Kim Shepherd is the CEO of Decision Toolbox
, a professional recruiting company. Most of Kim's employees work from home on flexible schedules and she shares her perspectives on this - as well as advice for other employers - in her interview.
Can you tell us a bit about your job?
I run a company with about 30 women, many of whom work from their home office. My role as CEO is to ensure the health of the company and to provide a virtual environment where they can succeed. Empowerment and work-life balance are cornerstones of Decision Toolbox.
What is your professional background?
I began as a television reporter in 1978 and continued in broadcasting through the late 80’s. I was looking for a career change and researched industries that I thought were underdeveloped. In 1990, I began working as a recruiter. In 1993, I transitioned to the design and construction of recruitment teams to meet various objectives. I found that building unconventional teams produced much better results.
Many employees at your company work on a flexible schedule. Can you talk about why you decided to structure your company this way, what benefits you see in doing this, and what are some specific steps and strategies you implement to make sure this works for your business?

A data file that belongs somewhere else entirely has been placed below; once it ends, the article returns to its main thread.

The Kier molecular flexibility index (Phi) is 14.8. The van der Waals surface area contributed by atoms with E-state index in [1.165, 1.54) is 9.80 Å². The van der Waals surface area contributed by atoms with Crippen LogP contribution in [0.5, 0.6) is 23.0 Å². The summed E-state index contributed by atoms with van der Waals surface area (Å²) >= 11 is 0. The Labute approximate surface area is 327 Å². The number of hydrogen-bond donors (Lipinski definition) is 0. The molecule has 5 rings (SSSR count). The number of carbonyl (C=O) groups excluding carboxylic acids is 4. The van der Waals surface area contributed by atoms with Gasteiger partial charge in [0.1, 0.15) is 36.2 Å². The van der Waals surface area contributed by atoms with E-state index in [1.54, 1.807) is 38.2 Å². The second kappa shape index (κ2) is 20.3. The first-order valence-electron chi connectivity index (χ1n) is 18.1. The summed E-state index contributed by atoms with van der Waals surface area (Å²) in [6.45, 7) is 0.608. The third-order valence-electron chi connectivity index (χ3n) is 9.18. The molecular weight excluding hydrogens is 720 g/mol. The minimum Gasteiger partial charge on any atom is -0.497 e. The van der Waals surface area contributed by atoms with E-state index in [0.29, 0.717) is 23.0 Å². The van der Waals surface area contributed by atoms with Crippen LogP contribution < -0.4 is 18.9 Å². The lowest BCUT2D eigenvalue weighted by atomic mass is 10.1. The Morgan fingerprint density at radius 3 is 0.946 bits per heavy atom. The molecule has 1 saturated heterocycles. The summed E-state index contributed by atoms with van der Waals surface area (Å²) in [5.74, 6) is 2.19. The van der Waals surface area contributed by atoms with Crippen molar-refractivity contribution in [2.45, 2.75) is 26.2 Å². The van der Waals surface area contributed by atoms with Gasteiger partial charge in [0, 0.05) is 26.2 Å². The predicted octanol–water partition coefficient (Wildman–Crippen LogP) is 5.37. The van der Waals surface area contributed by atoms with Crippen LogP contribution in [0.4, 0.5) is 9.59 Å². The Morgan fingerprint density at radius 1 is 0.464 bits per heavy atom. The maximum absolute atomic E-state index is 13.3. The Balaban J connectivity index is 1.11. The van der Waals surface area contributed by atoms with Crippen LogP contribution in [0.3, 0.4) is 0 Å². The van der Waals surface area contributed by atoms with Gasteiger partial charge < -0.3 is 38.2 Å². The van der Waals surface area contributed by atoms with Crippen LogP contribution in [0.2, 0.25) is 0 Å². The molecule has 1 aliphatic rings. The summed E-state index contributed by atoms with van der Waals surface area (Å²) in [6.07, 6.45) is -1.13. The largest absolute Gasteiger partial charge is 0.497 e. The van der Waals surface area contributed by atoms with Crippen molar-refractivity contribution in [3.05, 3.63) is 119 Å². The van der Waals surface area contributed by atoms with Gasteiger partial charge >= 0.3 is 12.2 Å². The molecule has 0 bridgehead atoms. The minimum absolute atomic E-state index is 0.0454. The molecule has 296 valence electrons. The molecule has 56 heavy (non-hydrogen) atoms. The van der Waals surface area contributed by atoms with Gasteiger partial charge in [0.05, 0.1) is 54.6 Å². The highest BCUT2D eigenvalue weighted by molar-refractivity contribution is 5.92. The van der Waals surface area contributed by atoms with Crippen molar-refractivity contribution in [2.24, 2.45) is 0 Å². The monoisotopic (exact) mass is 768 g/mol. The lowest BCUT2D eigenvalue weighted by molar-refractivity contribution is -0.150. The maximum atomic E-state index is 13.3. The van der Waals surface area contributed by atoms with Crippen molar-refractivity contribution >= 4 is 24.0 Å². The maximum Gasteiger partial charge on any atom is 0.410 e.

ALL of my employees design and work their own schedule. They can opt to work 20 hours one week and 40 hours the next. They are not allowed to request a day off; rather, they just inform us and their clients when they are going to be unavailable. I intentionally hire very seasoned, mature professionals who do not require supervision.
Management is flipped so that we really report to the staff. Our job is to monitor and then provide any wisdom, tools, processes or money needed to make the recruiters more productive.
This model has resulted in nearly 100% retention. With the exception of a career change, there would rarely be a reason to leave Decision Toolbox.
What advice would you have for working moms who want to talk to their employer about working on a more flexible schedule?
Unless their role requires a physical on-site presence, they should tee up the conversation. Many employers simply have not thought through the concept of virtual workers. Perhaps a stair-stepped approach would make this easier for the employer to accept. Begin by trying one day a week, review that days’ productivity and add days each week.
Work-life balance and lack of flexibility are big issues for many employees, including moms, yet not many employers have embraced flexibility in the workplace. What perspectives can you share with them based on your experience?